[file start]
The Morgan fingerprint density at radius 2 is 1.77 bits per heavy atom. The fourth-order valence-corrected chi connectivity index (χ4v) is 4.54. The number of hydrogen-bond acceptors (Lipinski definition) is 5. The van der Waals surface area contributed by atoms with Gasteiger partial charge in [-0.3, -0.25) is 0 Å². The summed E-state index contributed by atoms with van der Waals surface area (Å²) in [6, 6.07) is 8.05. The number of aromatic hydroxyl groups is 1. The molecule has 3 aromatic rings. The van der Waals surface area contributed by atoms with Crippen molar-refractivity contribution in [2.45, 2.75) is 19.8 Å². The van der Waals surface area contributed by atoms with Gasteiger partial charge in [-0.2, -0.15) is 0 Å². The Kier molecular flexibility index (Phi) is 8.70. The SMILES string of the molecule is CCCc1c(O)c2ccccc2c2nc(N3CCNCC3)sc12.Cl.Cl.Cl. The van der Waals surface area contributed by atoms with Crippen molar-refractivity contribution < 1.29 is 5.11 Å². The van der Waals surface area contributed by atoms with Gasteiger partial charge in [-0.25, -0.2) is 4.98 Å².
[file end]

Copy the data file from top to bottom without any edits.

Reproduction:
The Morgan fingerprint density at radius 2 is 1.77 bits per heavy atom. The fourth-order valence-corrected chi connectivity index (χ4v) is 4.54. The number of hydrogen-bond acceptors (Lipinski definition) is 5. The van der Waals surface area contributed by atoms with Gasteiger partial charge in [-0.3, -0.25) is 0 Å². The summed E-state index contributed by atoms with van der Waals surface area (Å²) in [6, 6.07) is 8.05. The number of aromatic hydroxyl groups is 1. The molecule has 3 aromatic rings. The van der Waals surface area contributed by atoms with Crippen molar-refractivity contribution in [2.45, 2.75) is 19.8 Å². The van der Waals surface area contributed by atoms with Gasteiger partial charge in [-0.2, -0.15) is 0 Å². The Kier molecular flexibility index (Phi) is 8.70. The SMILES string of the molecule is CCCc1c(O)c2ccccc2c2nc(N3CCNCC3)sc12.Cl.Cl.Cl. The van der Waals surface area contributed by atoms with Crippen molar-refractivity contribution < 1.29 is 5.11 Å². The van der Waals surface area contributed by atoms with Gasteiger partial charge in [-0.25, -0.2) is 4.98 Å².